6.17. Prevent, recognize, and manage medical and dental emergencies.
6.18. Recognize and manage patient abuse and/or neglect.
6.19. Recognize and manage substance abuse.
6.20. Evaluate outcomes of comprehensive dental care.
6.21. Diagnose, identify, and manage oral mucosal and osseous diseases.

Glossary of Terms

Competency: a complex behavior or ability essential for the general dentist to begin independent, unsupervised dental practice; it assumes that all behaviors and skills are performed with a degree of quality consistent with patient well-being and that the general dentist can self-evaluate treatment effectiveness.

Critical thinking: the process of assimilating and analyzing information; this encompasses an interest in finding new solutions, a curiosity with an ability to admit to a lack of understanding, a willingness to examine beliefs and assumptions and to search for evidence to support these beliefs and assumptions, and the ability to distinguish between fact and opinion.

Curriculum guidelines (content): the relevant and fundamental information that is taught for each category of foundation knowledge; these are to be used as curriculum development aids and should not be construed as recommendations for restrictive requirements.

Domain: a broad, critical category of activity for the general dentist.

Emerging technologies: current and future technologies used in patient care, including technology for biomedical information storage and retrieval, clinical care information, and technologies for use at the point of care.

Evidence-based dentistry: an approach to oral health care that requires the judicious integration of systematic assessments of clinically relevant scientific evidence relating to the patient’s oral and medical condition and history integrated with the dentist’s clinical expertise and the patient’s treatment needs and preferences.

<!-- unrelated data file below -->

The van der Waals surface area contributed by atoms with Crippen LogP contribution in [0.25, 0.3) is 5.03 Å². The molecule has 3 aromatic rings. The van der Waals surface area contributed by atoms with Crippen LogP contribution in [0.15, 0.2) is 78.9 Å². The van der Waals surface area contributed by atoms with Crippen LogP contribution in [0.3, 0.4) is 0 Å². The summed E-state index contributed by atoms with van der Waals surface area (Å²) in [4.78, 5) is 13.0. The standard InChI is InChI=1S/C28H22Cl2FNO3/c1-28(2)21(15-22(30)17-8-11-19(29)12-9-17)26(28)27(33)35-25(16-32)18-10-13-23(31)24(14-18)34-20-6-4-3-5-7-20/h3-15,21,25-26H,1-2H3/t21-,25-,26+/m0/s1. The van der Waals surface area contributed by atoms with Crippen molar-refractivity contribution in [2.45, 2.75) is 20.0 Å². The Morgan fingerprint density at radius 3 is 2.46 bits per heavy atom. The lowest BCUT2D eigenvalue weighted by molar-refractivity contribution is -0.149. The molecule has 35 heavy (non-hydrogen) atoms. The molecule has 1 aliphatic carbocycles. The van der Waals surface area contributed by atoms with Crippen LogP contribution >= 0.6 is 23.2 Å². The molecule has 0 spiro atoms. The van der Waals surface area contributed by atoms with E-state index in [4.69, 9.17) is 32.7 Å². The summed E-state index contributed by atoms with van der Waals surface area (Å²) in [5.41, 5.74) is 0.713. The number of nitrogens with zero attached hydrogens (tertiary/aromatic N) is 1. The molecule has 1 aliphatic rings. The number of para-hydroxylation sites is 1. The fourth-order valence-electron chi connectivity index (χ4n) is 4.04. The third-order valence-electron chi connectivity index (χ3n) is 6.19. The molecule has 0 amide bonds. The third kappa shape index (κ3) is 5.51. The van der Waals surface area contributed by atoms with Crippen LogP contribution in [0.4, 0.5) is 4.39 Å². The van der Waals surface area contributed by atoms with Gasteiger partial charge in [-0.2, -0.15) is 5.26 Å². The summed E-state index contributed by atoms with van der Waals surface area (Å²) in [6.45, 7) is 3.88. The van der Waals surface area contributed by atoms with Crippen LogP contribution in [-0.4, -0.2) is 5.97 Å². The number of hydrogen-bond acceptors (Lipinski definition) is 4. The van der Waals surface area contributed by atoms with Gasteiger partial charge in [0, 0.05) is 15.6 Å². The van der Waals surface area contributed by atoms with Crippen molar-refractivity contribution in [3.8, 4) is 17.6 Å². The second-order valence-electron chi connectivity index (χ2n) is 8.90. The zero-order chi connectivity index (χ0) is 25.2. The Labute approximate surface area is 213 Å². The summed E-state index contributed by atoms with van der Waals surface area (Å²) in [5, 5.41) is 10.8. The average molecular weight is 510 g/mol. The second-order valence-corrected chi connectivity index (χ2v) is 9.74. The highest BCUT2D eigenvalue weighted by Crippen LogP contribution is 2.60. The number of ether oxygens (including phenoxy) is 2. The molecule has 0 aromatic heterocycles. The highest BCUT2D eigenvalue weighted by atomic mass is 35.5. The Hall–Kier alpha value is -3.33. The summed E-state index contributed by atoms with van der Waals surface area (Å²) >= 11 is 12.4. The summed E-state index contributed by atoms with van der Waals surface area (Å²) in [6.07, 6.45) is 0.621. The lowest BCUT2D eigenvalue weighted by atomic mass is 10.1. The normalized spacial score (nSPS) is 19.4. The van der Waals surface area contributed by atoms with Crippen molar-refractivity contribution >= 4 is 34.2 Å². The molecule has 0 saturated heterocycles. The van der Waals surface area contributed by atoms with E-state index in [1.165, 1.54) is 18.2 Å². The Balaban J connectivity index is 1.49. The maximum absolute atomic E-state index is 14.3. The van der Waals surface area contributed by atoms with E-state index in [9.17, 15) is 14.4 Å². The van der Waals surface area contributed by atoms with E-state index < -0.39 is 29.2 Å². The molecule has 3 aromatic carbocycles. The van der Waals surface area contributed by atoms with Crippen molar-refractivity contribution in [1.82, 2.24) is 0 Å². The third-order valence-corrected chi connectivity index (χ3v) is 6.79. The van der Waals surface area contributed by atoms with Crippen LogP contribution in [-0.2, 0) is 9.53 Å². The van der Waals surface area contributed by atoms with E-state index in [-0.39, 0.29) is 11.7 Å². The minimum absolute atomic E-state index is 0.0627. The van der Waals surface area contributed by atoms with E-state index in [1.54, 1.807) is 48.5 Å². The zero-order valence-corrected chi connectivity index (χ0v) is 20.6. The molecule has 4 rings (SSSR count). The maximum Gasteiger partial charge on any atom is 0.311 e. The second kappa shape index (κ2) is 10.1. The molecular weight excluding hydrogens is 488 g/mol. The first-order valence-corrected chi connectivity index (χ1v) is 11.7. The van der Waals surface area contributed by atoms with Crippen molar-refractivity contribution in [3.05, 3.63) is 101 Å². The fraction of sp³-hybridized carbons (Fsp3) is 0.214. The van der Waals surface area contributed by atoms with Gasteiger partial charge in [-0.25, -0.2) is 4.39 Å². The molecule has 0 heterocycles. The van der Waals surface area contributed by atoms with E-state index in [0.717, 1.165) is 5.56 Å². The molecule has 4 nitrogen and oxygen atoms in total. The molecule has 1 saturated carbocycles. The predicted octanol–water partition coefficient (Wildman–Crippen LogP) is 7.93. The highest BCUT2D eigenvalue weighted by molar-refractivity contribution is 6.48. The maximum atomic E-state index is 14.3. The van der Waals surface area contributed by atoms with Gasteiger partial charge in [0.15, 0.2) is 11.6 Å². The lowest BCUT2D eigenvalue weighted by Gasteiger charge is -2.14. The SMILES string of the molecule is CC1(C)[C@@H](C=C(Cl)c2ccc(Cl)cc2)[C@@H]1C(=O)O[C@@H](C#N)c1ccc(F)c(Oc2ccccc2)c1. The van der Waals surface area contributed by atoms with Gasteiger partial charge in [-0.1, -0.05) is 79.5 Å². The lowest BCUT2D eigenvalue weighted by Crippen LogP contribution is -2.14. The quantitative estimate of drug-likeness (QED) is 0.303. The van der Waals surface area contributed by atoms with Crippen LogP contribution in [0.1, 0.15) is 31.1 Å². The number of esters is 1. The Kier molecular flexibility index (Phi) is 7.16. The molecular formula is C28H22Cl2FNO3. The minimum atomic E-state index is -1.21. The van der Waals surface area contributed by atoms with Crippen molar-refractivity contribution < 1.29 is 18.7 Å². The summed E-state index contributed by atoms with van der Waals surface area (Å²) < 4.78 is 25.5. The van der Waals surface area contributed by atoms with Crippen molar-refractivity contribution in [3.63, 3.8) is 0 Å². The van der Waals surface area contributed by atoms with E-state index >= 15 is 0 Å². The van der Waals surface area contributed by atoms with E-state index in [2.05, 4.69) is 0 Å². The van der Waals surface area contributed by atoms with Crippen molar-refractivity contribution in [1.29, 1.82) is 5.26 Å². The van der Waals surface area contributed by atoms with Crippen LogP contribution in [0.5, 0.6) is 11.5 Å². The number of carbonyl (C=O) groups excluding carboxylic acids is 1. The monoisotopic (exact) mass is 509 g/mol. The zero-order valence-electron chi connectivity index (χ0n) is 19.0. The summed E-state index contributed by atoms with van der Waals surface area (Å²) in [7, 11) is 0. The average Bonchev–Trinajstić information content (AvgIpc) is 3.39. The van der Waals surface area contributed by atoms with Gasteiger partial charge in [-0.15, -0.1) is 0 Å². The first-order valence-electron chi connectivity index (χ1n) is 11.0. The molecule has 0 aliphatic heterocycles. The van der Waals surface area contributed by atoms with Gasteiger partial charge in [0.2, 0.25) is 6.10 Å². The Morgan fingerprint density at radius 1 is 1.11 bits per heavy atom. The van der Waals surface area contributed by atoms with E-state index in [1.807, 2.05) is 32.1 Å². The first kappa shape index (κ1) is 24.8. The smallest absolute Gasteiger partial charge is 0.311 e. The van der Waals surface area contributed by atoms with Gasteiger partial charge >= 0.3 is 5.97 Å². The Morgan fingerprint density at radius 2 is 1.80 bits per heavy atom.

Foundation knowledge and skills: the basic essential knowledge and skills linked to and necessary to support a given competency; these would serve to help guide curriculum in dental schools, assist educators in removing irrelevant, archaic information from current curricula, aid in including important new information, and help test construction committees develop examinations based upon generally accepted, contemporary information.

General dentist: the primary dental care provider for patients in all age groups who is responsible for the diagnosis, treatment, management, and overall coordination of services related to patients’ oral health needs.

Health promotion: public health actions to protect or improve oral health and promote oral well-being through behavioral, educational, and enabling socioeconomic, legal, fiscal, environmental, and social measures; it involves the process of enabling individuals and communities to increase control over the determinants of health and thereby improve their health; includes education of the public to prevent chronic oral disease.

Informatics: applications associated with information¬ and technology used in health care delivery; the data and knowledge needed for problem-solving and decision making; and the administration and man-management of information and technology in support of patient care, education, and research.

Interprofessional health care: the delivery of health care by a variety of health care practitioners in a cooperative, collaborative, and integrative manner to ensure care is continuous and reliable.

Management: includes all actions performed by a health care provider that are designed to alter the course of a patient’s condition; such actions may include providing education, advice, treatment by the general dentist, treatment by the general dentist after consultation with another health care professional, referral of a patient to another health care professional, and monitoring the treatment provided; it may also include providing no treatment or observation.

Patient-centered care: the ability to identify, respect, and care about patients’ differences, values, preferences, and expressed needs; relieve pain and suffering; coordinate continuous care; listen to, clearly inform, communicate with, and educate patients; share decision making and management; and continuously advocate disease prevention, wellness, and promotion of healthy lifestyles, including a focus on population health.

Problem-solving: the process of answering a question or achieving a goal when the path or answer is not immediately obvious, using an acceptable heuristic or strategy such as the scientific method.

Special needs care: an approach to oral health management tailored to the individual needs of people with a variety of medical conditions or physical and mental limitations that require more than routine delivery of oral care; special care encompasses preventive, diagnostic, and treatment services.